“In Vancouver, the hockey fans there were just hilarious. They were almost berating their own team. It was kind of a funny give and take. It wasn’t yay, my team. Boo, the other team. It was kind of like, ‘God, my team stinks. Why do you guys stink? Stop stinking so much.’ So that was pretty neat. Also, Winnipeg. I guess hockey is the sort of winner here. Those fans were really, really into their team and they should be. They were robbed of their team back in the ’90s. So I feel great that they’re now selling that place out every night. It shows they never should’ve left.”
“Anytime you head up to Minnesota, you get that accent. It’s kind of funny. Funny to me, but I’m a New Yorker, so people could say whatever they want about my accent. I would say go to the two extremes. Go up to Minnesota for a good accent. But then also come to New York because, man, you’re going to hear some stuff at Yankee Stadium that is just going to amuse the hell out of you if you’re not from New York.”
“My favorite baseball stadium is PNC Park in Pittsburgh. I don’t think they have a bad seat in the house the way they have it laid out. I think the new Yankee Stadium also has terrific sightlines. Especially because you don’t have to be in a seat necessarily to see the game because they have 360- degree viewing from the hallway on the first floor and main level. That’s super whenever a stadium figures out how to do that.”
“I would say the scariest place I went to was Oakland as a Jets fan. I certainly was intimidated enough not to put on Jets gear for that game but instead throw on my old Raiders jersey to blend in and quietly root for my team. But I got some good ribbing from Chargers fans when I went out there for a playoff game. Couple of friends and I went out and we wore our green proudly. The give and take we had with Chargers fans in the parking lot in San Diego before and after the game was pretty good. Although after the game they were pretty depressed and rightfully so with the overtime loss. But they gave as good as they got.”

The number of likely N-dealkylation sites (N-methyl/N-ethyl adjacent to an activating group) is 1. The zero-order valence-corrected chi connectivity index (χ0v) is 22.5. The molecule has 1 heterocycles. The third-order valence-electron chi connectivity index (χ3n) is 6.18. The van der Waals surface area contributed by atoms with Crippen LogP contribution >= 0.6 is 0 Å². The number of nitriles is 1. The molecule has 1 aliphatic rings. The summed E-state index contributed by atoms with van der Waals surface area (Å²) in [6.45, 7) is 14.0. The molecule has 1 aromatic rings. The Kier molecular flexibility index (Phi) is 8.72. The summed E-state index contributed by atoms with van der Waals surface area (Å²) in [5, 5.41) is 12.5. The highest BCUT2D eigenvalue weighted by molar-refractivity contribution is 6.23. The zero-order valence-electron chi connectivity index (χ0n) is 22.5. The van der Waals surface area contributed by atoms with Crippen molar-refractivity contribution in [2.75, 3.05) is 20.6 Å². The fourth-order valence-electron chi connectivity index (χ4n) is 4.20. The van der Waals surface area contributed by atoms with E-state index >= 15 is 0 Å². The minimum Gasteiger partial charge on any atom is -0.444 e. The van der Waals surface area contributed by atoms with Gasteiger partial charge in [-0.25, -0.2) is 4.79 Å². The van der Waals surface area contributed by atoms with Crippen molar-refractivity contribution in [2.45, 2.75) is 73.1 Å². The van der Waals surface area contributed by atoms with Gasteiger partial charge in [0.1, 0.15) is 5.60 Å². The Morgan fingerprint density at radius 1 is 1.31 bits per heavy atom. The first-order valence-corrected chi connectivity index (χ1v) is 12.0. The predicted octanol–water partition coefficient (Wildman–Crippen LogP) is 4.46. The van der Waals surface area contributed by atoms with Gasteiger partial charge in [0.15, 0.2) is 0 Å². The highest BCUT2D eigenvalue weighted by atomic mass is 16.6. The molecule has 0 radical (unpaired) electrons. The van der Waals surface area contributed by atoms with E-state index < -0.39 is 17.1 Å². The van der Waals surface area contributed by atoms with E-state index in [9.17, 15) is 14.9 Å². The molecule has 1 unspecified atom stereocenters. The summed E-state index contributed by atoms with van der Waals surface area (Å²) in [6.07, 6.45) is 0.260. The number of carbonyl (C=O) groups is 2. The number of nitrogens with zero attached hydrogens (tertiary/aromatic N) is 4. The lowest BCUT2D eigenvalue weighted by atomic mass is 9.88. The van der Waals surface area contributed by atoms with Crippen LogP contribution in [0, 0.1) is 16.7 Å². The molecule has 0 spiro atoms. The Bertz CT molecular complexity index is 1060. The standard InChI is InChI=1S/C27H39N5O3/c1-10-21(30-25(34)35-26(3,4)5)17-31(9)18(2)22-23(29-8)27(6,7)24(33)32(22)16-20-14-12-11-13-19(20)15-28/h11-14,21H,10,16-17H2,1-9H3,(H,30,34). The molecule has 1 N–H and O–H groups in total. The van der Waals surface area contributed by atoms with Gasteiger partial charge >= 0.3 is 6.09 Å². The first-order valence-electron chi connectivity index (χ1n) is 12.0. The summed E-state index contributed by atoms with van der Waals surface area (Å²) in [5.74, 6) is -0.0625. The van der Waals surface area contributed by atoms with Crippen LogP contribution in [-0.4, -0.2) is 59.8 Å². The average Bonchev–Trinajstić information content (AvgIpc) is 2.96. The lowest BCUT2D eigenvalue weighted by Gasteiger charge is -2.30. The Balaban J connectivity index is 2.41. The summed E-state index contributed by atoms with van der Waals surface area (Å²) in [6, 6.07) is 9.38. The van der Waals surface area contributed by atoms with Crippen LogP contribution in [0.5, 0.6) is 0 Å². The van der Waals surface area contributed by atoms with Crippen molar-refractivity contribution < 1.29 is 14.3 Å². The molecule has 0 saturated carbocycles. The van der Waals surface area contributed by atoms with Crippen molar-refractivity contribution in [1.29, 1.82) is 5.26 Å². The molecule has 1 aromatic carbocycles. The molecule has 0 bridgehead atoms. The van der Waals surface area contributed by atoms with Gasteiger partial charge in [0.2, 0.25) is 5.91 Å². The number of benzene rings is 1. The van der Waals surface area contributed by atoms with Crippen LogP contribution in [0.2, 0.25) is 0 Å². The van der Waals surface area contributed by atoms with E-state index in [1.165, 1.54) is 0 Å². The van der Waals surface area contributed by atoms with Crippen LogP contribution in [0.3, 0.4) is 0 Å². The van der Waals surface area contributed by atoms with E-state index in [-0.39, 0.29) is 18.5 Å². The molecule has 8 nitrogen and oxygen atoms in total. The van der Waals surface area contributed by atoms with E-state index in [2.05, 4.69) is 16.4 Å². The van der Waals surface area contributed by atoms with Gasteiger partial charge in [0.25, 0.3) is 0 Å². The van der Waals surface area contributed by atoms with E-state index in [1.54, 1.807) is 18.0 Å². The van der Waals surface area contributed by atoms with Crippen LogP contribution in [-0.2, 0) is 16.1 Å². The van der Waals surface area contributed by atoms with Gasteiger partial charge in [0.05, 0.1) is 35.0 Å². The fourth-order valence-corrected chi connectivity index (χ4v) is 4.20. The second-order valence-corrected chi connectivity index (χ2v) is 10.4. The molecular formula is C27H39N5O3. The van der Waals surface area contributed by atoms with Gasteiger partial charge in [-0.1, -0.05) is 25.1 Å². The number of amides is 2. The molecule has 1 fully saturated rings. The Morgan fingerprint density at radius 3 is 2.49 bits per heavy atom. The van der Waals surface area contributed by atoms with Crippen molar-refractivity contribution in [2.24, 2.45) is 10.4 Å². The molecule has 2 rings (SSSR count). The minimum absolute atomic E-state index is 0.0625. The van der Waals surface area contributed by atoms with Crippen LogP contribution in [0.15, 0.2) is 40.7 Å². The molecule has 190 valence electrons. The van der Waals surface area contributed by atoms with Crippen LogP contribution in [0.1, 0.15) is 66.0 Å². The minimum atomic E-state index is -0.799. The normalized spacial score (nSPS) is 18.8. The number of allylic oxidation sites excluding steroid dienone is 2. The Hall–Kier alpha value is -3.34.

Best In-Game Experience
“I really liked what the new Sacramento arena did. Their scoreboard tricks were a lot fresher than a lot of the stale kiss-cam kind of stuff that you see everywhere. Then also the Vegas Knights … what they’re doing out there is game-changing. I think a lot of places are going to try to start to copy that model. They’ve completely broken the mold. Every song I heard that night was a song I don’t think I’d ever heard in an arena before. They’re really mixing it up. It’s amazing. I mean you’re in Vegas, you should be seeing a Vegas show, and they really got that and they did it right. The fans are eating it up. Visitors are going to eat it up too.”
“Fenway and Wrigley with their old bones. Heading to the bathroom in either of those places is usually an experience. They’ve definitely made it better in the last couple of decades, but I remember going to Cubs games back in the ’90s and you’d pee in a trough The places with the older bones I think lend themselves to sort of crappy, if you will, pun intended, bathrooms.”
“I really enjoy the Great American Ballpark in Cincinnati. I think it’s unique. It doesn’t look like all the other parks that were built around the same time. It sort of went and did the Jacob’s Field model, where it’s sort of modern but with a retro feel. Where you have the white pipes and it’s not the brick-and-green seat model that you see so many places now. It’s on the river and they’ve got these nods to their riverboat history. Big steam stacks in the outfield. It’s super red, everywhere you look is red. It’s really striking. I like that about it. Also, good beer and food options there too.”
“I’ve gotten in trouble with a lot of people for saying it, but I’m just not the world’s biggest Camden Yards fan. I know why people like it. I see it. It’s beautiful. It’s historic. It broke the mold on stadiums across the country and ushered in a new era. But for my tastes, I just don’t get into it as much as other people do.”